FEMA denies funds for private wildfire losses in Washington

The Federal Emergency Management Agency has denied assistance to residents in three Eastern Washington counties who suffered uninsured losses in wildfires this year.
Don Jenkins

Capital Press

Published on October 23, 2015 5:09PM

Last changed on October 23, 2015 5:10PM

Don Jenkins/Capital PressWashington Gov. Jay Inslee, right, and Public Lands Commissioner Peter Goldmark, shown here walking in June in Olympia in a test of their fitness to visit wildire scenes, say they are disappointed that the Federal Emergency Management Agency has declined to provide assistance to people who suffered uninsured losses in wildfires this season. Inslee has appointed Goldmark to lead a council on recovering from and preparing for major wildfires.

Don Jenkins/Capital PressWashington Gov. Jay Inslee, right, and Public Lands Commissioner Peter Goldmark, shown here walking in June in Olympia in a test of their fitness to visit wildire scenes, say they are disappointed that the Federal Emergency Management Agency has declined to provide assistance to people who suffered uninsured losses in wildfires this season. Inslee has appointed Goldmark to lead a council on recovering from and preparing for major wildfires.

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OLYMPIA — The Federal Emergency Management Agency has denied Washington state’s request for disaster assistance for individuals who suffered uninsured losses in wildfires this year, the governor’s office announced Friday.

“This is very disappointing news. This is the second time in as many years that we’ve been denied individual assistance following a major fire,” Gov. Jay Inslee said in a written statement. “We have homeowners that have lost everything.”

Inslee had requested aid for residents in Okanogan, Stevens and Chelan counties, and the Colville Reservation in northeastern Washington.

Most of the damage occurred in Okanogan County, one of the top agriculture-producing counties in the state. The 522,290-acre Okanogan Complex fire burned one year after the 256,000-acre Carlton Complex blazed through the county.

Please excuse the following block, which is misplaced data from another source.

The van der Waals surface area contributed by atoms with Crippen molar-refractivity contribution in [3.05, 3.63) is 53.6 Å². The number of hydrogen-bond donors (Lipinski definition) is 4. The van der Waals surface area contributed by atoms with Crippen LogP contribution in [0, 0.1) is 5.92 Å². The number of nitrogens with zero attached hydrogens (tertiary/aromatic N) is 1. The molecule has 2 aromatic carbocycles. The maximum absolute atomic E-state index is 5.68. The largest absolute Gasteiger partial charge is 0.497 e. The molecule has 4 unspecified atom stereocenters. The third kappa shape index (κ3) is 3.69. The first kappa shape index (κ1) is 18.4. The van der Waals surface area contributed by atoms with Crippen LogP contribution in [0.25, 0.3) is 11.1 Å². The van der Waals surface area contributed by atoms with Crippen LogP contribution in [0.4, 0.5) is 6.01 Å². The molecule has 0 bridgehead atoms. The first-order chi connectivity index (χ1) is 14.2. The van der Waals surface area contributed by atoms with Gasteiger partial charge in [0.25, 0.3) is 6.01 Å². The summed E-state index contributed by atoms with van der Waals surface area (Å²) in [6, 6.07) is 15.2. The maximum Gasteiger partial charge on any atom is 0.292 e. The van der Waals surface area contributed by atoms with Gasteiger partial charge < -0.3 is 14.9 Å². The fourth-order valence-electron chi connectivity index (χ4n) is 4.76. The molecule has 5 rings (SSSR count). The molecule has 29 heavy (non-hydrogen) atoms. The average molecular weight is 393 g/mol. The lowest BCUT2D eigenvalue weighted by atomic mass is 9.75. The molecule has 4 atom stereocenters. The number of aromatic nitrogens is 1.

An estimated 3,850 cattle were lost in this year’s fire, according to a preliminary estimate.

Being bypassed again by FEMA is painful, said Jon Wyss, chairman of the Carlton Complex Long Term Recovery Group and president of the Okanogan Farm Bureau.

The recovery group issued a statement saying its pleas for FEMA aid fell on deaf ears. “It would have made a world of difference,” Wyss said.

FEMA notified the governor of its decision in a letter Thursday. The agency said the damage suffered by individuals wasn’t severe enough to warrant assistance.

FEMA spokeswoman Cam Rossie said the agency toured fire-damaged areas to assess property losses, disruptions to daily lives and the availability of volunteers in determining whether it needed to provide assistance.

“We’re not always the best option for recovery,” she said.

More than 1 million acres burned in Washington after June 1. The fires destroyed 146 homes and damaged 476. Nearly two-thirds of the homes were uninsured or underinsured, according to the governor’s office.

Agriculture is the main economic driver in the hardest-hit counties, according to a state report submitted to FEMA.

“As a native of Okanogan County, it is hard to overstate the heartbreak and the suffering the people of northeast Washington have gone through the past two fires,” Public Lands Commissioner Peter Goldmark said in a written statement. “By refusing to help, FEMA is letting down communities that are in desperate need of assistance.”

Inslee said FEMA should re-evaluate how it determines eligibility for individual disaster assistance. “I will continue to fight for greater federal support for disaster recovery particularly as our state encounters hotter, drier and increasingly devastating fire seasons,” he said.

If FEMA had granted the state’s request, individuals would have been eligible to apply for displaced worker benefits, low-interest loans and money for temporary housing and to replace lost property.

The Western Governors’ Association last year adopted a resolution calling on FEMA to provide more help for individuals after disasters. Washington officials said Friday that it’s unclear to them how FEMA evaluates requests for assistance.

The governors also called for more funding for the Natural Resources Conservation Service’s emergency watershed protection program.

Inslee also announced Friday that he will form a wildland fire council to coordinate recovery and prepare for future fires. Goldmark will lead the council.

FEMA this week approved federal aid to repair public facilities damaged by wildfires in eight counties and the Colville Reservation. The agency denied aid for four other counties and three other reservations. Wildfires statewide caused $42.4 million damage to public property, according to a preliminary assessment by state and federal officials.



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